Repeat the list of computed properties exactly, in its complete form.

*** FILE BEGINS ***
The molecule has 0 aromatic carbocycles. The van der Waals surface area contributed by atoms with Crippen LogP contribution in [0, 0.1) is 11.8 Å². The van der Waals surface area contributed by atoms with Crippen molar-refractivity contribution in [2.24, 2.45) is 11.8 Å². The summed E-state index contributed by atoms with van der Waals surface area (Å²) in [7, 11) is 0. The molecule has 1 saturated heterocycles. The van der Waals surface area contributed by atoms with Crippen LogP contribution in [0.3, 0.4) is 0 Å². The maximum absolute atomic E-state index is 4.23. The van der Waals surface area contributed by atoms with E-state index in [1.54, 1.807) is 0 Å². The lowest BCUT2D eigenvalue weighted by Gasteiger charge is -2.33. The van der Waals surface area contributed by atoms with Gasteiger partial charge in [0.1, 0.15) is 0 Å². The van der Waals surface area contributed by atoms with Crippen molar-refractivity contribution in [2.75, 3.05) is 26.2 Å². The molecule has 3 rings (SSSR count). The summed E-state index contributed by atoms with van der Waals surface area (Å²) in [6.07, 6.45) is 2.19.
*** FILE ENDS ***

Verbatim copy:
The molecule has 0 aromatic carbocycles. The van der Waals surface area contributed by atoms with Crippen LogP contribution in [0, 0.1) is 11.8 Å². The van der Waals surface area contributed by atoms with Crippen molar-refractivity contribution in [2.24, 2.45) is 11.8 Å². The summed E-state index contributed by atoms with van der Waals surface area (Å²) in [7, 11) is 0. The molecule has 1 saturated heterocycles. The van der Waals surface area contributed by atoms with Crippen LogP contribution in [0.3, 0.4) is 0 Å². The maximum absolute atomic E-state index is 4.23. The van der Waals surface area contributed by atoms with E-state index in [1.54, 1.807) is 0 Å². The lowest BCUT2D eigenvalue weighted by Gasteiger charge is -2.33. The van der Waals surface area contributed by atoms with Gasteiger partial charge in [0.1, 0.15) is 0 Å². The van der Waals surface area contributed by atoms with Crippen molar-refractivity contribution in [2.75, 3.05) is 26.2 Å². The molecule has 3 rings (SSSR count). The summed E-state index contributed by atoms with van der Waals surface area (Å²) in [6.07, 6.45) is 2.19.